Patanjali’s second sutra 1.2, mentioned last week, explains that yoga is the cessation of the fluctuations of the mind. Sutra 1.3 goes on to let us know why we want to achieve this. Tada drastuh svarupe vasthanam: Then, the seer becomes established in his / her own true nature. So we move toward stillness in order to grasp what is real, and we move away from what is mere distraction. Our still mind is a pre-requisite to self-realisation.
For those interested, https://yogainternational.com/article/view/yoga-sutra-1-3-translation-and-commentary provides audio of these sutras so you can hear them spoken, as well as interesting commentary.
Students are reminded in class that all aspects of our yoga practice- asana, breath work, cultivating the ability to observe ourselves during our practice, to maintain a sense of equanimity throughout- has the goal of enabling the mind to become one pointed, to see things clearly for what they are without the subjective mind, the ego, intruding and distracting us from what is real.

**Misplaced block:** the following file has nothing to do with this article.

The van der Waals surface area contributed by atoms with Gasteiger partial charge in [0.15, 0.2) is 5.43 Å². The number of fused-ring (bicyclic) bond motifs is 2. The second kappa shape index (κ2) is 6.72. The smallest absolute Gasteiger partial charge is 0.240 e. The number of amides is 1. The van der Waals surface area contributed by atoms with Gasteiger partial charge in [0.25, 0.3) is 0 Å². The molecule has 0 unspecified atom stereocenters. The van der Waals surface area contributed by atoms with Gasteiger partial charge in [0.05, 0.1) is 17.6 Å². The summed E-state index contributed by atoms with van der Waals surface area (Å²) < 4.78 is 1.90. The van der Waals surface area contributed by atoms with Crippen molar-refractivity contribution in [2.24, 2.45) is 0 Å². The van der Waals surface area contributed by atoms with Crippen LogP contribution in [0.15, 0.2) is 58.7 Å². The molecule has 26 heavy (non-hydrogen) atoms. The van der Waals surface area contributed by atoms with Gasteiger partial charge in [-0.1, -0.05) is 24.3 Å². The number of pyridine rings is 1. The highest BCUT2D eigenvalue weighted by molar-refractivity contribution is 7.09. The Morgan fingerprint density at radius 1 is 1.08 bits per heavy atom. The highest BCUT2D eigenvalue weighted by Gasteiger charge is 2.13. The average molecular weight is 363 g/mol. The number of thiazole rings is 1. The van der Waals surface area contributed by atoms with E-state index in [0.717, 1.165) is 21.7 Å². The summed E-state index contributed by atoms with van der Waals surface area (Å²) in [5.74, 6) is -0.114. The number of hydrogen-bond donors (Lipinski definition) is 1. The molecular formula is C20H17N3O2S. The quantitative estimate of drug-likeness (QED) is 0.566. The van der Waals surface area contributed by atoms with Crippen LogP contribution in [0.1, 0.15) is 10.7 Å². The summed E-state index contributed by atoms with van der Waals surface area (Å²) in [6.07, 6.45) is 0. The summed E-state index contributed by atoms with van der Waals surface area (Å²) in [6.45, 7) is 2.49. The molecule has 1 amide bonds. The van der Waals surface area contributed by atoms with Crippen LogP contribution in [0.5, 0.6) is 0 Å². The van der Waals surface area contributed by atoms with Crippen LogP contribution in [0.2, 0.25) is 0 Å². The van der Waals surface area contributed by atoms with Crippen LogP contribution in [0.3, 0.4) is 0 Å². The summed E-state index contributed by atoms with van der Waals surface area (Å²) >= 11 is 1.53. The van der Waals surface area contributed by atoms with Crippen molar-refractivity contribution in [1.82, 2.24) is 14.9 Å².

Monday’s class contained some challenging sequences that gave ample opportunity for the ego to distract us from the sense of the mind just observing and witnessing, of being quiet and still. So we learn from it, we become more aware of when the subjective mind starts leaping in, and we guide ourselves away from it sooner next time, or perhaps the time after that. It’s all part of the process, all good stuff.
Ruth teaches yoga in Cheltenham UK, weaving yoga philosophy into the asana practice to help students connect yoga on the mat to their lives off the mat.